I like to joke that I was relieved the pandemic came because I had no idea, what-so-ever how I was going to get through to the end of the year. It also made the whole situation feel slightly better, since at least I knew in my heart I tried and was right.
Getting back to the issue of English Language Development and District Leadership, when the district got in trouble, they put extra pressure on the teachers because the District got nailed by the state for not spending enough money on English Language programs and for not reclassifying students as English proficient as quickly as they're supposed to be.
SO, Designated English Language Development got funneled down to the administrators and teachers, as if it was OUR problem that these students weren't reclassifying. (*HINT* It wasn't the administrator's or the teacher's problem. It was the mismanagement of the Office of Language Acquisition and its programs within the district office and poor Budgeting decisions by Cindy Marten. Bad, bad leadership decisions.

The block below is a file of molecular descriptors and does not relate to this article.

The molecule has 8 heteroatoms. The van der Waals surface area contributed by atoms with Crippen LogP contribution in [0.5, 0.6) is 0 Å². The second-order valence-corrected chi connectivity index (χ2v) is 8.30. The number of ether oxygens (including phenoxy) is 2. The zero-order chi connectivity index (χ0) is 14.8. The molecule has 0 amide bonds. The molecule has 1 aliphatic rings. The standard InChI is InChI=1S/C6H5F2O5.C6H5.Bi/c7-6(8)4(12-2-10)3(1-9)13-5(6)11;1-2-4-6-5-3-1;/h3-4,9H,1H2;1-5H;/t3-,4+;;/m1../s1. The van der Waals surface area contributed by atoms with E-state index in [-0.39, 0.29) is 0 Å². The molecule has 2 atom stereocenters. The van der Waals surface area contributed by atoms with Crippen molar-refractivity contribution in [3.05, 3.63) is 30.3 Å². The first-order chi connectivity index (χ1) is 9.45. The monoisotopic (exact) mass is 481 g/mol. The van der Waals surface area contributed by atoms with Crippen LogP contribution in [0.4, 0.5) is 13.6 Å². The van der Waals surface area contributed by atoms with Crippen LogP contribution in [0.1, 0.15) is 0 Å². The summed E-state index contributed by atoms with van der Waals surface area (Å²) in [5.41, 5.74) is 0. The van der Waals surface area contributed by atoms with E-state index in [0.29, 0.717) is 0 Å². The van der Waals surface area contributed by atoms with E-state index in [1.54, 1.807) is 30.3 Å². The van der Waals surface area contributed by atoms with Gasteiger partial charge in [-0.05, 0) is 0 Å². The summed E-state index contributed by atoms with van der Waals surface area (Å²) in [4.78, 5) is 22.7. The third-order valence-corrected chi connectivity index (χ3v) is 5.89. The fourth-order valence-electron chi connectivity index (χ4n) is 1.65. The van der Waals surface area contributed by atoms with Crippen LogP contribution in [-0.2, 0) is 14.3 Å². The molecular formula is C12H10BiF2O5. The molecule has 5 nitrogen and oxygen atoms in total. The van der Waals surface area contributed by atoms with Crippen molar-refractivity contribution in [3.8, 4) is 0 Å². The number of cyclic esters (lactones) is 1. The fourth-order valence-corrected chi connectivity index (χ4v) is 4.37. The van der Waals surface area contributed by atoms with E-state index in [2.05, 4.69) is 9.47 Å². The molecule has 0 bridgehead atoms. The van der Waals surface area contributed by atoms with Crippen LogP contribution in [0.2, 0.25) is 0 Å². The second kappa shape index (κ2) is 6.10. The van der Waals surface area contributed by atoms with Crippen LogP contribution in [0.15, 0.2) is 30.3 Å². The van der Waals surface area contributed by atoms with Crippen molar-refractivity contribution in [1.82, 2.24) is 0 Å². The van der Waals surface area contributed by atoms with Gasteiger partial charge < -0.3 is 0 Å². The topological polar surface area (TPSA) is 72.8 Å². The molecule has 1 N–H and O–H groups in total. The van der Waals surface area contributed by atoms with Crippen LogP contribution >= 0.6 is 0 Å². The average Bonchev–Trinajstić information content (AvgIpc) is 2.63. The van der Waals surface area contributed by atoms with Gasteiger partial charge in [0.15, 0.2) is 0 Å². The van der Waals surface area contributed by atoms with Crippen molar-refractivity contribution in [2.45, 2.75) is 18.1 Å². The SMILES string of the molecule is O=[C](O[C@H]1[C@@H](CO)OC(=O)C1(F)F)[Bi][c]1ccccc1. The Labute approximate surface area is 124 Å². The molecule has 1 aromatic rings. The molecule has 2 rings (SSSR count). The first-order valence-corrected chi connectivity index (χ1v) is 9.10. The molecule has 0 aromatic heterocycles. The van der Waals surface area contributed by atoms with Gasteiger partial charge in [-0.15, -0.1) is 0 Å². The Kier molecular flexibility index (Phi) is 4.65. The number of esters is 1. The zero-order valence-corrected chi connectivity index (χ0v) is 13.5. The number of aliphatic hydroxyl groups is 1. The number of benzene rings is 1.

They failed to provide adequate resources, professional development and materials between 2014-2019 or so).
How can this happen in a border city? The 8th largest school district in the country whose superintendent was selected to work in Washington, DC for God only knows why...Why did these Non-Native Speaking students get failed?
Well, because there wasn't enough money to go around, so, Cindy Marten had a decision to make about where to cut.
Could she cut from teachers?
Nope, they're loud.
Could she cut form high income neighborhoods?
Nope, they're loud.
Where could she cut? Where could she cut?
Could she cut from Non-native English speaking families?
Most of their families don't speak English and they don't know the laws. They probably won’t say much, we can barely get them involved anyway.